Biofuels’ virgin flight an important step
As the price of oil passes $100/barrel, motorists arenâ€™t the only ones that suffer. So does the airline industry, which has relied on cheap fuel to get people where they want to go quickly and affordably. Now that the price of oil has quadrupled in the last six years, alternative fuels like biofuels may help to keep oil from getting even more expensive. And since the combustion of oil for flights is a growing source of greenhouse gas emissions, biofuels may help mitigate climate change as well. Thus Virgin Atlantic planned this weekâ€™s flight many months ago as a pioneer to help usher in a greener airline industry.
But recent studies, including one by my colleagues at Princeton have shown that the push into biofuels created some unintended consequences and production processes do not yet achieve the climate mitigation we all hoped for. The reliance on edible crops like corn for ethanol in the US has contributed to rising global food prices. And it turns out that the cultivation process for our corn, its refinery into ethanol, its transportation, and the lower energy content make it mostly on par with using gasoline in terms of emissions. So, the current generation of biofuels is not the silver bullet many hoped it would be. But does that make Virgin Atlanticâ€™s flight just a publicity stunt?
I say no â€“ it is a crucial precedent that shows the world that airplanes can use biofuels to power their flights. Now it is our responsibility to support the development of next-generation biofuels such as cellulosic ethanol off of bio-wastes like what Vinod Khosla supports in Georgia. But we also must not trick ourselves that biofuels can solve our cost and climate concerns. Biofuels can only supply a small part of our current demand of liquid fuels. We need much more efficiency in our vehicles, plug-in hybrids to run on wind and solar, and better public transit like Japanâ€™s bullet trains to compete with carbon intensive air travel. Of course we shouldnâ€™t look to an airline to stop people from flying so much â€“ but we can support them when they take precedent-setting steps forward within their business.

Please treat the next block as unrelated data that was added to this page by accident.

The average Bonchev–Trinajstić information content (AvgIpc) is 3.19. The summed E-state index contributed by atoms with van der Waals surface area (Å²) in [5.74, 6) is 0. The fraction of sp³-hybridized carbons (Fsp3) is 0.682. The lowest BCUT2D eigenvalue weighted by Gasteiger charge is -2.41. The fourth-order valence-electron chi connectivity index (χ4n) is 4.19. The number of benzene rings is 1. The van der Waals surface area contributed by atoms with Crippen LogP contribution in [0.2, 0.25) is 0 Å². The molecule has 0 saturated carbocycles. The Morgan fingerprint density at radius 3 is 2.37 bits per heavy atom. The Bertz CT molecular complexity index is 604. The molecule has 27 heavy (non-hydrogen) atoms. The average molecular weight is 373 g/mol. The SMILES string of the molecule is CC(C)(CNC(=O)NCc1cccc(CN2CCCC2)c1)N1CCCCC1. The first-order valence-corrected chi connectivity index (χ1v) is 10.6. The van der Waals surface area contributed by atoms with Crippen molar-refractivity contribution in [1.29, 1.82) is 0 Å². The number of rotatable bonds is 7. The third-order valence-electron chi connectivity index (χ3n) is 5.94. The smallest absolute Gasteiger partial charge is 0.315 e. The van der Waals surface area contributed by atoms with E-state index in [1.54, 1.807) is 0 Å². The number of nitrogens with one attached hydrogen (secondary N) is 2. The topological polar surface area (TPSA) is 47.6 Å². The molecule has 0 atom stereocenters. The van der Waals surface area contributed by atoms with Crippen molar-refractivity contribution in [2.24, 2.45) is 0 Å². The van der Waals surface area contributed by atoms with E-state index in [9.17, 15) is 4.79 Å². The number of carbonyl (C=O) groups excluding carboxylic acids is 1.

We should put a moratorium on new production capacity of food-competing biofuels until the inflation of food prices gets under control â€“ but letâ€™s also recognize the transformation that took place as average people now see they can run their vehicles on something other than gasoline. And itâ€™s not like Virgin Atlantic pioneered the first coal-to-liquids flight, which would double the carbon dioxide emissions of jet fuel.
Our efforts at mitigation will inevitably be a mix of successes and failures. It is up to us to try to anticipate the unintended consequences of alternatives to unsustainable fossil fuels. As long as we donâ€™t have an attitude that stifles innovation and sincere efforts, we can together solve the global warming crisis upon us.
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